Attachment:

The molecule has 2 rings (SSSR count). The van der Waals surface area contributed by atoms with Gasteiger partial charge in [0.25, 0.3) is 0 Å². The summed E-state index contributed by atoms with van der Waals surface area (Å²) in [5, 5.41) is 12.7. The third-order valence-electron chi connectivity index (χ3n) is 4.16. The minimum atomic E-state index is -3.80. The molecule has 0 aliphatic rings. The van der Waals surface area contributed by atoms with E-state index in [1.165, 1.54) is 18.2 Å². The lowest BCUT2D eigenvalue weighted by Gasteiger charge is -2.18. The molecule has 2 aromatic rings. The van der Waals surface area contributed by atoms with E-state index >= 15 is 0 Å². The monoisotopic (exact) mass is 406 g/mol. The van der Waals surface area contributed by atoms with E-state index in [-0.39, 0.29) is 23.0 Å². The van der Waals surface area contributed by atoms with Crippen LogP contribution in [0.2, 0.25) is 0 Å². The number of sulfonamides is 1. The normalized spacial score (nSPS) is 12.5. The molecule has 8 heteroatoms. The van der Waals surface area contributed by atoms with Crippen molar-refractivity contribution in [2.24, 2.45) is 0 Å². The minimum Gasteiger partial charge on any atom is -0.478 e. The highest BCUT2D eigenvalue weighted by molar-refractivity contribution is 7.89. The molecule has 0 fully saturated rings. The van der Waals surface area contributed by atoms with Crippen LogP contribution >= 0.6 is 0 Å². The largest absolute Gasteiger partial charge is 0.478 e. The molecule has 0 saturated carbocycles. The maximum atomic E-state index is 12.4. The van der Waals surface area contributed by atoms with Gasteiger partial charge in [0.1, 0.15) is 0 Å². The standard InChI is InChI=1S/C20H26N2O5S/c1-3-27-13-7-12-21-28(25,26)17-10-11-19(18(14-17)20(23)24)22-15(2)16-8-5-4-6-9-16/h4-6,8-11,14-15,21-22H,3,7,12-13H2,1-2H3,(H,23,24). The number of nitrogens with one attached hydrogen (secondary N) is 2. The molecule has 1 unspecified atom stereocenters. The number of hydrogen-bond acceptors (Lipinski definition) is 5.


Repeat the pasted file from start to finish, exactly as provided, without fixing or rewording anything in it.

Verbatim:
The molecule has 2 rings (SSSR count). The van der Waals surface area contributed by atoms with Gasteiger partial charge in [0.25, 0.3) is 0 Å². The summed E-state index contributed by atoms with van der Waals surface area (Å²) in [5, 5.41) is 12.7. The third-order valence-electron chi connectivity index (χ3n) is 4.16. The minimum atomic E-state index is -3.80. The molecule has 0 aliphatic rings. The van der Waals surface area contributed by atoms with E-state index in [1.165, 1.54) is 18.2 Å². The lowest BCUT2D eigenvalue weighted by Gasteiger charge is -2.18. The molecule has 2 aromatic rings. The van der Waals surface area contributed by atoms with E-state index >= 15 is 0 Å². The monoisotopic (exact) mass is 406 g/mol. The van der Waals surface area contributed by atoms with E-state index in [-0.39, 0.29) is 23.0 Å². The van der Waals surface area contributed by atoms with Crippen LogP contribution in [0.2, 0.25) is 0 Å². The number of sulfonamides is 1. The normalized spacial score (nSPS) is 12.5. The molecule has 8 heteroatoms. The van der Waals surface area contributed by atoms with Crippen molar-refractivity contribution in [2.24, 2.45) is 0 Å². The minimum Gasteiger partial charge on any atom is -0.478 e. The highest BCUT2D eigenvalue weighted by molar-refractivity contribution is 7.89. The molecule has 0 fully saturated rings. The van der Waals surface area contributed by atoms with Crippen LogP contribution >= 0.6 is 0 Å². The largest absolute Gasteiger partial charge is 0.478 e. The molecule has 0 saturated carbocycles. The maximum atomic E-state index is 12.4. The van der Waals surface area contributed by atoms with Gasteiger partial charge in [0.1, 0.15) is 0 Å². The standard InChI is InChI=1S/C20H26N2O5S/c1-3-27-13-7-12-21-28(25,26)17-10-11-19(18(14-17)20(23)24)22-15(2)16-8-5-4-6-9-16/h4-6,8-11,14-15,21-22H,3,7,12-13H2,1-2H3,(H,23,24). The number of nitrogens with one attached hydrogen (secondary N) is 2. The molecule has 1 unspecified atom stereocenters. The number of hydrogen-bond acceptors (Lipinski definition) is 5.